Managing the Menopause

It’s the life-blood of many a stand-up and even the subject of a musical, but when it comes to the menopause, the reality can be far from funny. And despite the fact that it is something we women will inevitably face (or already have done), it seems that this is an area that is strictly off-limits.

A number of my friends have either gone through, or are going through ‘The Change’, (yes sounds like a dodgy 70s werewolf  film – but it’s a lot scarier).  And they’ve had very different experiences. For some, it hasn’t been an issue at all.  But for others, it’s been life-shattering. For many women, the menopause is as stressful as puberty – perhaps more so, in that they had no preparation for what was to follow.  Whilst we’re getting better at recognising the significance for girls of periods starting, we’re not so prepared for the fall-out for women when they stop.

Here’s a few comments;

‘No-body talks about it’.  ‘I feel so alone’.  ‘Am I going crazy?’ ‘It’s blown my world apart.  I no longer know who I am or what’s going on’.  ‘My body feels like the enemy’.  ‘I’m out of control’.

Even if you’re a guy, or a girl for whom this seems like a long way off, chances are that someone close to you is going through ‘the change’.  Given the fact that Western women in particular live much longer than they used to, many of us will spend a third of our lives in what’s referred to as post-menopause. Women with a history of depression are 20 per cent more likely to experience it early. Stress, smoking and poor diet can also speed it up. So even if it’s not yet you, it’s worth thinking about.

The facts:  Menopause occurs when levels of the female hormones oestrogen and progesterone fall and the body stops producing eggs. It  usually happens  in a woman’s early to late 40s or 50s.  Average age for a woman’s last period is  51.  Actual menopause is when a woman’s periods stop – but the symptoms can manifest 10-15 years earlier, (‘Perimenopause’).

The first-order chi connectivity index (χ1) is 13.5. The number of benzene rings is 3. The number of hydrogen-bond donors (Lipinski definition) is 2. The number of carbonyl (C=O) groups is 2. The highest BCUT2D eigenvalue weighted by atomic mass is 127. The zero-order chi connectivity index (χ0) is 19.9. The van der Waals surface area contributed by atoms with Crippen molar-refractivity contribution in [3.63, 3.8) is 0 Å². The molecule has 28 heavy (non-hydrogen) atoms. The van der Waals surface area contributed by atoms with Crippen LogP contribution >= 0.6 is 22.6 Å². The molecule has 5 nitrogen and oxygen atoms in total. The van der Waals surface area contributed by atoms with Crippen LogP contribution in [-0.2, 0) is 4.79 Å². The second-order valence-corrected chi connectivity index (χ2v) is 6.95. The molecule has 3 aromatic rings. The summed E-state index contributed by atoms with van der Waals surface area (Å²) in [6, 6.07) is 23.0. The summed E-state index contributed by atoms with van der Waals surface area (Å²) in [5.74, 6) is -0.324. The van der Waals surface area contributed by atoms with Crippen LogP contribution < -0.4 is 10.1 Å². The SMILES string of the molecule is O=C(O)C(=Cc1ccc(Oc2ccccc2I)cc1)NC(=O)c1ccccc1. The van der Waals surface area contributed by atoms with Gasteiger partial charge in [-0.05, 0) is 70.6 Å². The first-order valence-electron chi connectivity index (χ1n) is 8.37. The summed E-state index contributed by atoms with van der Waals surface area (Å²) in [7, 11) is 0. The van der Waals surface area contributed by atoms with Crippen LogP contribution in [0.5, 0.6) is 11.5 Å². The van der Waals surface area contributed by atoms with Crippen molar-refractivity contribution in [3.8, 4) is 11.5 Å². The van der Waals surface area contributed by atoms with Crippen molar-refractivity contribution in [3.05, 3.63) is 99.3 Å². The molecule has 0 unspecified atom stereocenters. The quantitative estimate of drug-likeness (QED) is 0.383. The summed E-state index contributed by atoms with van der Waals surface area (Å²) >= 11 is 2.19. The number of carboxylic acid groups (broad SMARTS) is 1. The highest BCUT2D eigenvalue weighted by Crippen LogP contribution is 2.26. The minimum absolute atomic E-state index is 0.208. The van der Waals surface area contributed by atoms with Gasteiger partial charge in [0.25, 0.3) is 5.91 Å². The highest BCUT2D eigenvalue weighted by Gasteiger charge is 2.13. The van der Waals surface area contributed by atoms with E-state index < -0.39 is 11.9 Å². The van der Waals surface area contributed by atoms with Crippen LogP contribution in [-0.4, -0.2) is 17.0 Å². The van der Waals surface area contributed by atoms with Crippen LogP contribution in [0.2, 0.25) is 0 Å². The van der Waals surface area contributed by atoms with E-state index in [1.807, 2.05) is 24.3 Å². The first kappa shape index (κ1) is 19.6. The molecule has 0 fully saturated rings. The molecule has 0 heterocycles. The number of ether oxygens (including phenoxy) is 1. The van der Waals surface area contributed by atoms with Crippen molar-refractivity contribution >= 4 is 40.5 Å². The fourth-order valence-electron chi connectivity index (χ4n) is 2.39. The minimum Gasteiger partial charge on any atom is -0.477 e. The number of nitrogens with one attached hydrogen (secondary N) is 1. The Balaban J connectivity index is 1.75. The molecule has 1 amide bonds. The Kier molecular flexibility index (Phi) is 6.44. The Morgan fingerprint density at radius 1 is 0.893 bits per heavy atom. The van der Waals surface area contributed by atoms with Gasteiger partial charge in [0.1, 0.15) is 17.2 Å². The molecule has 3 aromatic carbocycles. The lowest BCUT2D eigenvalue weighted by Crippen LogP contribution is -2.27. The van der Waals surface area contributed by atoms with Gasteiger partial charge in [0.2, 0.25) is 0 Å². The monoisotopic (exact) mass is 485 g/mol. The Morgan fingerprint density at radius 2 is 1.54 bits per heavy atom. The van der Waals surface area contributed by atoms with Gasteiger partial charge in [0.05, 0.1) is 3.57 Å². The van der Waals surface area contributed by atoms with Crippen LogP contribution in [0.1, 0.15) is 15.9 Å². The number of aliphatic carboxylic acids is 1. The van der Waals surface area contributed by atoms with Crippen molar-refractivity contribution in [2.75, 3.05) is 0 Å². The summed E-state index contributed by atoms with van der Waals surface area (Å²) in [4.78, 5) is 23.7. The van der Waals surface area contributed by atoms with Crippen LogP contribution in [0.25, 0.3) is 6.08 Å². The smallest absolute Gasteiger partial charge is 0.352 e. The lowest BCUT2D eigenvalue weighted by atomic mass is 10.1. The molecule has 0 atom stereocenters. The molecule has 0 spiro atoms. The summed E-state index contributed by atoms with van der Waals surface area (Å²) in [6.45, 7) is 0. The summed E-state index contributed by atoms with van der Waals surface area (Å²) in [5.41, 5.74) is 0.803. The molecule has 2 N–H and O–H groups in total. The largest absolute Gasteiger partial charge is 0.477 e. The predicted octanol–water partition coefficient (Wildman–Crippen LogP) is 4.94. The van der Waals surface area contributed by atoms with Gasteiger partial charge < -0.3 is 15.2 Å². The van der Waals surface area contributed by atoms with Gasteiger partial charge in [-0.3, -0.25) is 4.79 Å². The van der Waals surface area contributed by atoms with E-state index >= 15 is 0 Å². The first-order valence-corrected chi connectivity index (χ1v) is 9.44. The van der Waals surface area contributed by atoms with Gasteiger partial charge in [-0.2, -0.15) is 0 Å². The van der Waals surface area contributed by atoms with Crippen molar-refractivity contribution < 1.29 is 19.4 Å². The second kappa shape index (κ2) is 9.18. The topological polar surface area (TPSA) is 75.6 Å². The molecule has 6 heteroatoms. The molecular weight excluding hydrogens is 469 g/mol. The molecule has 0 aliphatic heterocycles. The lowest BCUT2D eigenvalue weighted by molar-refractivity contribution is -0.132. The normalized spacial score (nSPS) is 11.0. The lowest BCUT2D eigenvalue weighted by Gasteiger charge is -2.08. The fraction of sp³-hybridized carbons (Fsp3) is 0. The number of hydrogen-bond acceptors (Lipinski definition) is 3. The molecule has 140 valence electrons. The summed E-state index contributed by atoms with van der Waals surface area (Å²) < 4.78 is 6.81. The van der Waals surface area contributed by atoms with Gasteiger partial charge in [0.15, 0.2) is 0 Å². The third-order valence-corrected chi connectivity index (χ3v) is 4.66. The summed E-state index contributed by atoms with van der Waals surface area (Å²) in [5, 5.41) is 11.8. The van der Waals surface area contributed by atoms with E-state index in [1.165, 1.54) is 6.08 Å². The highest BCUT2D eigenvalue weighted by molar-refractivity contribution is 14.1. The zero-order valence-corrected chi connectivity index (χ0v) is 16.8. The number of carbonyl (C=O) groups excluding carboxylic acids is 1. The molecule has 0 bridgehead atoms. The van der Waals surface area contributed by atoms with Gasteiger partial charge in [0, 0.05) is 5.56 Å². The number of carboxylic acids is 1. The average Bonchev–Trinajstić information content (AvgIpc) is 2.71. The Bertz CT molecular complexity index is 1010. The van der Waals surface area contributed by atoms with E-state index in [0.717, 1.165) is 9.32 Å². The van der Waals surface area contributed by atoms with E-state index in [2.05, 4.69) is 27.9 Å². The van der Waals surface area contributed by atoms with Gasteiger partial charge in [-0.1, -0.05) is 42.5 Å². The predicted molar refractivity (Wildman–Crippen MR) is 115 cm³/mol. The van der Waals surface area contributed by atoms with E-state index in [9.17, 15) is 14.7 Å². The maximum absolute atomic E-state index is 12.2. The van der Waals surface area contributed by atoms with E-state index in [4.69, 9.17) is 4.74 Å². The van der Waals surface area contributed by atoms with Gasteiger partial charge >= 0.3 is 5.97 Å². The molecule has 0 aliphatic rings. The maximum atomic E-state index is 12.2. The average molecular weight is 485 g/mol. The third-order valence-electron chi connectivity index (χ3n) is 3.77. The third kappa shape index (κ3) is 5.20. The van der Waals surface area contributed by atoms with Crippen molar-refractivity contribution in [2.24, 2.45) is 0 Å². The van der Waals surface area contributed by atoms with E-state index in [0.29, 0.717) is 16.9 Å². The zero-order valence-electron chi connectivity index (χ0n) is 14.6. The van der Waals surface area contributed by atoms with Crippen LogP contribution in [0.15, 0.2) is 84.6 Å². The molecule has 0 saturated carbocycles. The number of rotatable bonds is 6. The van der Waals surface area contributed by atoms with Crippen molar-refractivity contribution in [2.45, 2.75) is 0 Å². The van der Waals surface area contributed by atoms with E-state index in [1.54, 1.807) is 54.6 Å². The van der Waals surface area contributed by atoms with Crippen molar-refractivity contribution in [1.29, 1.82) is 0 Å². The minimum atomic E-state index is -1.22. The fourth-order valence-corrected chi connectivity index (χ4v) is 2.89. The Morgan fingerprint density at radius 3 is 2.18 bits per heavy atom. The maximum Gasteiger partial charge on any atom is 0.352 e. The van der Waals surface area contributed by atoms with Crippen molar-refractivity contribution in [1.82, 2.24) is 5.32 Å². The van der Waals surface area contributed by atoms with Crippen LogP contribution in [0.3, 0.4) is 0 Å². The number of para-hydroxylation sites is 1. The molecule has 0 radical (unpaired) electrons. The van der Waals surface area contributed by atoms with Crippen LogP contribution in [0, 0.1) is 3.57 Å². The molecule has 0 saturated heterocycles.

Symptoms vary, but can include irregular periods, hot flushes or night sweats, difficulty sleeping either getting to sleep or staying asleep, mood swings including anxiety or irritability, heart palpitations, dry skin, hair loss, tiredness, decreased sexual desire and incontinence and weight gain. Depression can also occur – this can be linked to decreased levels of oestrogen and fear of getting older, or it could be simply that not enough sleep sends all of us a bit crazy, especially when your sex drive’s also gone out the window. And given that  you’re already sweatier than an Saint Bernard in a sauna, a hot chocolate just won’t hit the spot.

In addition this change often occurs at the same time as other significant stresses – ‘empty-nest syndrome’ (when kids leave home), the birth of grandchildren, (making you A Grandma ) and having to deal with caring for and/or losing elderly parents.

Medical interventions include HRT (Hormone Replacement Therapy), where women are given either estrogen and progestin or, if they’ve had a hysterectomy, just estrogen. These used to come in tablet form, but can now be obtained in patches, gels, spray and implants. There are some concerns that they can increase risk of heart attacks, cancer or strokes.  Alternatives include some SSRI antidepressants or blood pressure meds, which can alleviate hot flushes.

There are many sources of support for women experiencing the menopause including GPs, websites (e.g; or and support groups. Just because some of your friends sail through it, doesn’t mean that you’re odd if you’re struggling – nor than you’re alone. Just because your periods stop, doesn’t mean your life has to.

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